no app wherever you get your podcast. you can also watch about books online anytime at booktv.org. >> lectures and histories an opportunity to join students in college classrooms. recently wetware institute of technology institute talked about the women's suffrage movement. she drew from her picture and political power to describe how women's voting rights advocates and opponents use images to support their causes. >> this was complete 1851 just a year after that. so by that time americans throughout the country are very aware of this rising growing women's rights movement and its vibrant and increasing power in the united states. and yet the images are changing very little. this is about 75 years after the previous image. you see the woman in the center, mrs. turkey she's smoking, she is wearing
bloomers she is showing us her ankle which may not seem very scandalous to us in the 21st century, but would have been remarkable in 1851. she has her hand very condescendingly placed on this man's head who is hunched over almost looking like an older woman mending close doing menial tasks. both of them are ignoring the child who is crying in the front of the room. no more pop and mama. in the background we have these two women both holding banners as well also wearing bloomers. one says no more basement and kitchen. i think she's intending to represent servants of eight working-class women. the others a black woman who was smoking a pipe and she has a sign protesting slavery. so we have this scene but is very much in the same world as the previous one. it is suggested women gaining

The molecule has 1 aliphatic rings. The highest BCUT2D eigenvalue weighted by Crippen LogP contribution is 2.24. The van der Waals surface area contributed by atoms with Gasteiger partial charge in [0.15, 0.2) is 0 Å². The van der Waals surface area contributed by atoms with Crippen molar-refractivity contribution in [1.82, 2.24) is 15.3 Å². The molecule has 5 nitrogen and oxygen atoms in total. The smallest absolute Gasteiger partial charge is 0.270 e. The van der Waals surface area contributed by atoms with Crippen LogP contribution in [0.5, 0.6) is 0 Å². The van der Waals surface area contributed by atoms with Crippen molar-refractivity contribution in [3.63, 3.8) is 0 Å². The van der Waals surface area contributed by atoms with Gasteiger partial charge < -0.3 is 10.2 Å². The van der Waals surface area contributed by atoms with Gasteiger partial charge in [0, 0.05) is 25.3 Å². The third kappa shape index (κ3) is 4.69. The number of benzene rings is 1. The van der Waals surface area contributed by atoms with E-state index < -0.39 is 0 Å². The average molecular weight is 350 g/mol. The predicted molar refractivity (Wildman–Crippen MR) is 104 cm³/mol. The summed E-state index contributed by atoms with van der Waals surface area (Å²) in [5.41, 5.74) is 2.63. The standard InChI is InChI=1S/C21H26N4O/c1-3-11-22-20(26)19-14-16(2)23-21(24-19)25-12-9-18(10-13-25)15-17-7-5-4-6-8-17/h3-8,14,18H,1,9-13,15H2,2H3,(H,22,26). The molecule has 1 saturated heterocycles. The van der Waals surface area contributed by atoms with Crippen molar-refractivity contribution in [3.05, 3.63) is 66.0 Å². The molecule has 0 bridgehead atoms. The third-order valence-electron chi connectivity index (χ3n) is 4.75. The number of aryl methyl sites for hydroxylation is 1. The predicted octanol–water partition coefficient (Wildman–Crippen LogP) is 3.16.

rights if women seek power and when power they will abandon their domestic duties and force men to become more womanly. it's going to lead to other changes including challenge in the class hierarchy we do with this domestic servant as well as the racial hierarchy and the system of slavery. all a lot of things are wrapped up in this 1851 prints per. >> watch this program and thousands more online at c-span.org/history. >> now, our guest today which interest or guest right now professor caroline and her book ends of where the unfinished fight of lee's army after appomattox. let's take a quick look at it. we are going up some things to share with you. this is going to be a fun show. but,